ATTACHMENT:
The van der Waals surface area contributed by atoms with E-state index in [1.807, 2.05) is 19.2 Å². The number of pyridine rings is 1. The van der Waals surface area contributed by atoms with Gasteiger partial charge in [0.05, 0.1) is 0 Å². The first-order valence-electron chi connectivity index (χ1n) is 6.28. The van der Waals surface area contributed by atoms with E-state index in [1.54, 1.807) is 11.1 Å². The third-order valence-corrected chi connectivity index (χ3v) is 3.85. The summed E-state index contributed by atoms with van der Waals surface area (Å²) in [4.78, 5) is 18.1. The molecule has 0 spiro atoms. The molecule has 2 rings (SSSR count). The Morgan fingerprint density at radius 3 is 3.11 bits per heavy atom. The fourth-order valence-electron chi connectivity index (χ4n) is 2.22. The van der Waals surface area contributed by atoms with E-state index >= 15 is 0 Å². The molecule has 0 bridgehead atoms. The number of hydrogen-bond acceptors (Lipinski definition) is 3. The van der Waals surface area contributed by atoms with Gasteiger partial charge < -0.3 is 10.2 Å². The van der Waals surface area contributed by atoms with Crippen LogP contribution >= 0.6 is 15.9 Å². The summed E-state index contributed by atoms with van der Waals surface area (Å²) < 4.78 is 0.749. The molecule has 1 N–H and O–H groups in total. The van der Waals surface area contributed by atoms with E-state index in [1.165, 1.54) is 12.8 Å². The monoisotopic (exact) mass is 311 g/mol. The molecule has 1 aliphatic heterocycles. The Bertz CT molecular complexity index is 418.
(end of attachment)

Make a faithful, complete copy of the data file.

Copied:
The van der Waals surface area contributed by atoms with E-state index in [1.807, 2.05) is 19.2 Å². The number of pyridine rings is 1. The van der Waals surface area contributed by atoms with Gasteiger partial charge in [0.05, 0.1) is 0 Å². The first-order valence-electron chi connectivity index (χ1n) is 6.28. The van der Waals surface area contributed by atoms with E-state index in [1.54, 1.807) is 11.1 Å². The third-order valence-corrected chi connectivity index (χ3v) is 3.85. The summed E-state index contributed by atoms with van der Waals surface area (Å²) in [4.78, 5) is 18.1. The molecule has 0 spiro atoms. The molecule has 2 rings (SSSR count). The Morgan fingerprint density at radius 3 is 3.11 bits per heavy atom. The fourth-order valence-electron chi connectivity index (χ4n) is 2.22. The van der Waals surface area contributed by atoms with E-state index >= 15 is 0 Å². The molecule has 0 bridgehead atoms. The number of hydrogen-bond acceptors (Lipinski definition) is 3. The van der Waals surface area contributed by atoms with Gasteiger partial charge < -0.3 is 10.2 Å². The van der Waals surface area contributed by atoms with Crippen LogP contribution >= 0.6 is 15.9 Å². The summed E-state index contributed by atoms with van der Waals surface area (Å²) < 4.78 is 0.749. The molecule has 1 N–H and O–H groups in total. The van der Waals surface area contributed by atoms with E-state index in [1.165, 1.54) is 12.8 Å². The monoisotopic (exact) mass is 311 g/mol. The molecule has 1 aliphatic heterocycles. The Bertz CT molecular complexity index is 418.